My high school student has an objective on her IEP to use a screen reader to upload files to Google Drive to share with her teachers, as well as download assignments. The student has previous experience using JAWS with Google Drive and Gmail, but has not practiced these skills in almost a year.
When using JAWS 2019, I’d recommend using Chrome or Mozilla Firefox internet browsers. I’d also strongly recommend adjusting JAWS setting for compatibility with Google Drive and Docs. For example, make sure the JAWS typing echo is off for both characters and words and the virtual PC cursor setting is turned off.
During the first lesson, I reviewed the spatial layout and regions of Google Drive with the student. To use Google key commands with JAWS, the student had to make sure the JAWS virtual PC cursor was off using the command Caps Lock +Z or Insert +Z depending the keyboard layout. This command is used to toggle the JAWS virtual PC cursor on and off. JAWS will announce “virtual PC cursor “on” or “off.”
Below is a list of Google keyboard commands the student used during the lesson to move the focus of the cursor.
The student explored the Navigation Panel and Main Region using the up and down arrow keys. In the Navigation Panel, you can select one of the following: My Drive, Shared with Me, Recent, Starred, or Trash. The student identified that she would mostly be selecting My Drive to access folders and files or Shared With Me to access files recently shared with her by teachers, especially if the teacher did not directly share it in the shared class folder.
When the cursor focus was in the Main Region that included a list of files and folders, the student practiced switching between the list and grid views by pressing v. It was easier to navigate between files and folders when using the list view.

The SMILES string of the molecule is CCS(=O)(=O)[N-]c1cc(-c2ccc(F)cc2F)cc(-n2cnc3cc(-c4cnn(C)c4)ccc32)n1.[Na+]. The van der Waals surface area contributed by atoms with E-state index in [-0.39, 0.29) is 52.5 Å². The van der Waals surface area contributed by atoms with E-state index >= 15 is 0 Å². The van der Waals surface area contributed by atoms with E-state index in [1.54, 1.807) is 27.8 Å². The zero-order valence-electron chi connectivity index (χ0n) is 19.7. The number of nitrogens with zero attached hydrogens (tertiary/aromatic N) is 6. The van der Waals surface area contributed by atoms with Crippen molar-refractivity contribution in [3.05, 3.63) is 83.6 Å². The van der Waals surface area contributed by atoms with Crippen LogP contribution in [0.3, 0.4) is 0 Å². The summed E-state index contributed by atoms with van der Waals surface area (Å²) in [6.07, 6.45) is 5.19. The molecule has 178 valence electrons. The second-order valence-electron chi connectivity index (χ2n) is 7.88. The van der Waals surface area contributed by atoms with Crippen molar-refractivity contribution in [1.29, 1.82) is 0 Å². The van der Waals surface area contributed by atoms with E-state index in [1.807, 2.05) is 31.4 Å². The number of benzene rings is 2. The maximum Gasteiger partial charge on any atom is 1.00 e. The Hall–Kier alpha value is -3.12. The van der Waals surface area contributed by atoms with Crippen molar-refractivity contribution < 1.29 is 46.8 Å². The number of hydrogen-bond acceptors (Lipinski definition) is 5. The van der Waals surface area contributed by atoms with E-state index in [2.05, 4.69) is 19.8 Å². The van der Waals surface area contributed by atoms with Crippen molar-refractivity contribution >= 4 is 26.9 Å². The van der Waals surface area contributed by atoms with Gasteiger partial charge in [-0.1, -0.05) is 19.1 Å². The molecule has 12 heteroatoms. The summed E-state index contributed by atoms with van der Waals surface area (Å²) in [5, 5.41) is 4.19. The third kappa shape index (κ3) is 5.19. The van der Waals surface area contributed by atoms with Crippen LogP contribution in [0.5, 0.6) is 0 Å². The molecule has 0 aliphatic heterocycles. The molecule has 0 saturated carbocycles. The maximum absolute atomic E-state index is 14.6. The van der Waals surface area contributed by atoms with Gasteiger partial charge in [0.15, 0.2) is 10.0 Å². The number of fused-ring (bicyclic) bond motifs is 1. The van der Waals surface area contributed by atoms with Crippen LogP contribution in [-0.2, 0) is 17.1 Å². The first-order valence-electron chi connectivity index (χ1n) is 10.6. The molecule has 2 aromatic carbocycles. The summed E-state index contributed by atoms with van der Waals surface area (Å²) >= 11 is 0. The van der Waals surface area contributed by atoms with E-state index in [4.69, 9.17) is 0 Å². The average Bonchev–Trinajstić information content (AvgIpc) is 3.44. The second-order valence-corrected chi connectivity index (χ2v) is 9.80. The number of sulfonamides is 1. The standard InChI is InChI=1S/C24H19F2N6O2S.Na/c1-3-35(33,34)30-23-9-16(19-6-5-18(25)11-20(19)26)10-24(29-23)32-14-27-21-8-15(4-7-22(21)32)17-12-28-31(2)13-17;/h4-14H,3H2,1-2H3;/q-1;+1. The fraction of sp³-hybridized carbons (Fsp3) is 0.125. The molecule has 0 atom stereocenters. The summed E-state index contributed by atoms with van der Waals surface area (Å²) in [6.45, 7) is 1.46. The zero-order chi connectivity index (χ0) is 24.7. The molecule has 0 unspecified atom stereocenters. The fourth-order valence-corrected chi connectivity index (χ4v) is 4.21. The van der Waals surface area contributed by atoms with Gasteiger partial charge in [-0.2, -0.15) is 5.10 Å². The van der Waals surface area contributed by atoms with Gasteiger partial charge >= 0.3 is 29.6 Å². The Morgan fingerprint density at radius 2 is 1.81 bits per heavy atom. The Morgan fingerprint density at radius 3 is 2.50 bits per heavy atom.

To activate a selection, the student pressed Enter. The student practiced locating specific files by navigating directly to a specific folder, as well as by pressing / to go to the Search edit box and typing in the title of the document. After typing in the title or search terms, she pressed Enter so a list of files or folders that match her search appeared. The up and down arrow keys were used to navigate the list to locate her specific file.
Once a document was open, the student was taught how to navigate to the top menu. When you use the command Alt+Shift+F it takes you the File menu. JAWS will announce the name of the menu “File” and that it is one of eight menus. The right and left arrow keys were used to navigate between the menus: File, Edit, View, Insert, Format, Tools, Add-ons, Help. Up and down arrow keys were used to navigate between options in each menu. For example, the student had to navigate to the File Menu by pressing Alt+Shift+F and then used the down arrow key to select Download as. The right arrow key was used to open the submenu of file format options. The student selected Microsoft Word to download a .docx version of the file onto her laptop. By default, the file automatically downloaded to the download folder of her laptop.
The second and third lesson focused on uploading files to specific folders in the student’s Google Drive. The main point of the lessons was having the student learn that she needed to open the specific folder she wanted to upload the file into.
[Photo: Picture of a Windows computer screen with Google Drive open. The cursor focus is on file upload, located under the create menu. The folder titled iPad Bootcamp is open showing a list of 11 files.]
www.drive.google.com and then press Enter
Since the student was automatically signed into her account, she could go to the Main Region.
Here is a list of some of the Google keyboard commands I provide my student in a cheat sheet.
By R Saladino